Paul Ridgeway, who became well-known for planning big events around town and around the country, has filed for bankruptcy, two years after he admitted that he had big financial troubles.
Ridgeway has organized Super Bowl parties and Minnesota Twins events, and managed logistics for several high-profile visits to Minnesota, including ones by Soviet President Mikhail Gorbachev, King Carl XVI Gustaf and Queen Silvia of Sweden, President Bill Clinton and Israel Prime Minister Ehud Barak.
He also directed Pope John Paul II’s trip to Denver. A company website — Ridgeway International — doesn’t appear to have been updated since 2008.
A 2009 Star Tribune story outlined a few of his financial difficulties:
- Owing $11,000 to the Southwest High School football team, whose members parked cars for him during the 2009 U.S. Women’s Open at Interlachen Country Club in Edina;
- CitiMortgage Inc. got a $114,000 court judgment against him for an unpaid credit card debt;
- Not paying a photographer $900 for pictures taken at a $1 million Minnesota Agri-Growth Council during the Republican National Convention in 2008, which drew 5,500 and featured the classic rock music of Styx.
At the time, Ridgeway told the paper everyone would be paid, eventually:
“This is a very painful time,” the normally upbeat and effervescent Ridgeway said in an interview … “This has never happened before. All of our vendors will be paid.”
But Ridgeway wouldn’t comment for the Strib’s story Sunday on the bankruptcy. He’s been working as a part-time executive assistant for Ramsey County, earning $39.42 an hour, according to the bankruptcy filing.
He plans to liquidate personal and business assets estimated at $1 million to settle creditor claims of $4.6 million, according to the Dec. 30 filing in U.S. Bankruptcy Court in Minneapolis, the story said.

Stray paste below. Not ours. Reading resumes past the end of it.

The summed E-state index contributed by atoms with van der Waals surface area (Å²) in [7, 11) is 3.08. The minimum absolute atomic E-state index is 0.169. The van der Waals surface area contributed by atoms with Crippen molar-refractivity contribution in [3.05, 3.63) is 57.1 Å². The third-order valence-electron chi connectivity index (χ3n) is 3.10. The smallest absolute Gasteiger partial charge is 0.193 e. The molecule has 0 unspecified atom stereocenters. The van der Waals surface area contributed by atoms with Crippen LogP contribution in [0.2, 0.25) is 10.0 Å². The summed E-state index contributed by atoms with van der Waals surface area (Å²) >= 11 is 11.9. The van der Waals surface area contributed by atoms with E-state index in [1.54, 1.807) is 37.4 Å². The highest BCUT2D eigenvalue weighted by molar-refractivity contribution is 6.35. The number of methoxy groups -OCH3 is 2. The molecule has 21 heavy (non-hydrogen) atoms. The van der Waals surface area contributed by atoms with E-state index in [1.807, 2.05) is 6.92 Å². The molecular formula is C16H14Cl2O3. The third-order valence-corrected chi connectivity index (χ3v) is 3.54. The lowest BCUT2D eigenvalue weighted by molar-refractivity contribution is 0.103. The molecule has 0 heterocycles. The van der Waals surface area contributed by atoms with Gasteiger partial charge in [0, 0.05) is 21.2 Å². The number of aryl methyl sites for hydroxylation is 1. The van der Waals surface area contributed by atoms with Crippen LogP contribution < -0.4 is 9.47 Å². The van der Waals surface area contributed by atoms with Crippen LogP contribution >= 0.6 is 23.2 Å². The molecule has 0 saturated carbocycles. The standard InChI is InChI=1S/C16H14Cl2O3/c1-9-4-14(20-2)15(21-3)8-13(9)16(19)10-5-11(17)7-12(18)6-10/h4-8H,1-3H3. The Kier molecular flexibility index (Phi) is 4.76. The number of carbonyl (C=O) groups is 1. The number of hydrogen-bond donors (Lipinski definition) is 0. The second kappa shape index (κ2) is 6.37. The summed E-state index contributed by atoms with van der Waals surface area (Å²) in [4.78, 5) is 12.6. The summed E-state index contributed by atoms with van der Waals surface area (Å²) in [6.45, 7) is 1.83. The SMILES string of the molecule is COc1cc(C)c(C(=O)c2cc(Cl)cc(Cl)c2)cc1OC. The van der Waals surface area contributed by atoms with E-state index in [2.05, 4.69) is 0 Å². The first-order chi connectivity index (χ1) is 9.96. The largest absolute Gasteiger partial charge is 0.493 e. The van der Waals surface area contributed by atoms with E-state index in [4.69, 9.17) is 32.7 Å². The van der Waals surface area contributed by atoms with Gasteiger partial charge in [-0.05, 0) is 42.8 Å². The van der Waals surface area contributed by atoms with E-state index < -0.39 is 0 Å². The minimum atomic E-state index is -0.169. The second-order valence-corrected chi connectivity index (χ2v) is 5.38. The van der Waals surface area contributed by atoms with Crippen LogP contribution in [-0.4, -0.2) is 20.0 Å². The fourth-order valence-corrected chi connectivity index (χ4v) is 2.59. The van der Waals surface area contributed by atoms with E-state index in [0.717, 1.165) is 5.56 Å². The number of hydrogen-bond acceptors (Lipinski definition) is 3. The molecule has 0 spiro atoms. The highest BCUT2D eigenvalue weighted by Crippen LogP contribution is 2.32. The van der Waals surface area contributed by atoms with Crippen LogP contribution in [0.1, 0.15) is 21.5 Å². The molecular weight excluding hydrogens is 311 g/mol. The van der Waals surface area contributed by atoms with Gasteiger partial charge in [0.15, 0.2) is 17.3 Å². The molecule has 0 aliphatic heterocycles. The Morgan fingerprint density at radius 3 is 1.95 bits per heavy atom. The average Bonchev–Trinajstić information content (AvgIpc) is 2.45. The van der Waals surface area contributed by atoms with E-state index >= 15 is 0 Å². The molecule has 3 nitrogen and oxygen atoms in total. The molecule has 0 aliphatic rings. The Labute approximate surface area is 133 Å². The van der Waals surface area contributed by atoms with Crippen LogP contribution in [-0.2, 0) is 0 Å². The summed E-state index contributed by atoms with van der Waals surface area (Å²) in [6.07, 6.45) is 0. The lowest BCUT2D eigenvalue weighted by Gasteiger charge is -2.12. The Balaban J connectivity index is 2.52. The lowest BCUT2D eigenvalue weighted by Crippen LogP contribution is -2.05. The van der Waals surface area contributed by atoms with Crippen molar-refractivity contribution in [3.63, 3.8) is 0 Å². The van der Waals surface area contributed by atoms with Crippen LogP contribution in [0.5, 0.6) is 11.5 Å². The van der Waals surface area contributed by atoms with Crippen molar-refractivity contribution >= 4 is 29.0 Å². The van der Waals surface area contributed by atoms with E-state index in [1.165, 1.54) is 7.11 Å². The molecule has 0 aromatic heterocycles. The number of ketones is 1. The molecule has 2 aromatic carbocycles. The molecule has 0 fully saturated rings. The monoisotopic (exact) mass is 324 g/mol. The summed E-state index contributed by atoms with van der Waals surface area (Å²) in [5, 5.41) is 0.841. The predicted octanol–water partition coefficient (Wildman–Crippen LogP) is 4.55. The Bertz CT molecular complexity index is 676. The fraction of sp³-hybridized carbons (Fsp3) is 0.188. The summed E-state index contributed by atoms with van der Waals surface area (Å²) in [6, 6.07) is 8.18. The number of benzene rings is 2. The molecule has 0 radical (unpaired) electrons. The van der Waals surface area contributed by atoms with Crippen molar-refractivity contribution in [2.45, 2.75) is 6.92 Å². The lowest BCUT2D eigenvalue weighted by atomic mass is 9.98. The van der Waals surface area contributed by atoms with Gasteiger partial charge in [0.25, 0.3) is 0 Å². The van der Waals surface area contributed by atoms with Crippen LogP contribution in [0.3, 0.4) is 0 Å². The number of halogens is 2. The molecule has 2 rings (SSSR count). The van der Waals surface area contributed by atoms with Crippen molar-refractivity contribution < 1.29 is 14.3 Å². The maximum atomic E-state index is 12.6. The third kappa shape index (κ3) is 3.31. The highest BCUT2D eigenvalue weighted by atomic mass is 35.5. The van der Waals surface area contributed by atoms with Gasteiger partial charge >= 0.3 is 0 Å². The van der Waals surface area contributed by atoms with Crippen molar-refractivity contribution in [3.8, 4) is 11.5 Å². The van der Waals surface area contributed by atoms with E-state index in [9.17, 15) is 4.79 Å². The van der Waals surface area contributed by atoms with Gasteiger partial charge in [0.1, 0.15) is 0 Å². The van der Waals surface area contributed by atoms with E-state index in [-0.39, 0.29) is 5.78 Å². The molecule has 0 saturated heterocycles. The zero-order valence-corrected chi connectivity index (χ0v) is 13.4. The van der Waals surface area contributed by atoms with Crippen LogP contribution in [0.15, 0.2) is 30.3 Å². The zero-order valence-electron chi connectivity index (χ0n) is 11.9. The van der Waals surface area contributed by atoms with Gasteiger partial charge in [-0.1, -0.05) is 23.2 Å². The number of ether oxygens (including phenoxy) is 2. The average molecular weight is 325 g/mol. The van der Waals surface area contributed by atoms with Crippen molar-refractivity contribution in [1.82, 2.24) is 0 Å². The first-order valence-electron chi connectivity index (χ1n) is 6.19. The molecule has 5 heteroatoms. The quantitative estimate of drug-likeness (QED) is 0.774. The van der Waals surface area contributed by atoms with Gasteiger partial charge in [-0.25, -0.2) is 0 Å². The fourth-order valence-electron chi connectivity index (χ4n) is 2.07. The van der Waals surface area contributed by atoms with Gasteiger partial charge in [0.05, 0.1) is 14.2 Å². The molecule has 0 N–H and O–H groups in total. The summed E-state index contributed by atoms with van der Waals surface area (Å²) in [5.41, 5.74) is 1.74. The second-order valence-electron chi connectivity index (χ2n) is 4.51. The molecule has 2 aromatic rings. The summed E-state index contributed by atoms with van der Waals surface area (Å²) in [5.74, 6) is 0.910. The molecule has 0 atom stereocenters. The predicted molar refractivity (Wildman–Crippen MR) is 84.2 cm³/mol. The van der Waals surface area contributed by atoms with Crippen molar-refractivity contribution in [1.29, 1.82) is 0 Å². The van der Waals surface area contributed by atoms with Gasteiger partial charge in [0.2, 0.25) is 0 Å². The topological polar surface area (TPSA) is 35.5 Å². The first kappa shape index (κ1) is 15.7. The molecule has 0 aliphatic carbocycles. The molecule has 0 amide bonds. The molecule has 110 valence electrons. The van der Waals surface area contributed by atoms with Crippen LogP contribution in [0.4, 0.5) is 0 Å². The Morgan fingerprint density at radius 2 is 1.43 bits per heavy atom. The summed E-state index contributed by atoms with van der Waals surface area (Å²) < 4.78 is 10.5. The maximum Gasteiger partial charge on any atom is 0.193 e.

Others among the dozens of creditors are: Marilyn Carlson Nelson, the former CEO of Carlson Cos. who is owed $300,000, and restaurant developer Steve Schussler, who is owed $50,000. He also owes about $80,000 in past-due income taxes to the IRS, Minnesota and other states, along with several hundred thousand dollars in past-due wages to employees, including about $180,000 to two adult children who worked for his companies.
I ran into Ridgeway several times last fall at campaign events for Matt Bostrom, who was elected Ramsey County sheriff. Ridgeway said he was volunteering as director of operations for the campaign.
He had plenty of good things to say about Bostrom, comparing him to Hubert H. Humphrey, but little to say about his financial shape. This is months before the bankruptcy filing.
“I’m coming out of challenges. I lost a fortune and I’m not out of it, yet. It’s going to take a take a few years to pay everyone back,” he said.
“It’s like when you fall out of a boat in the middle of a lake — you’ve got to get back to the boat or swim like mad.”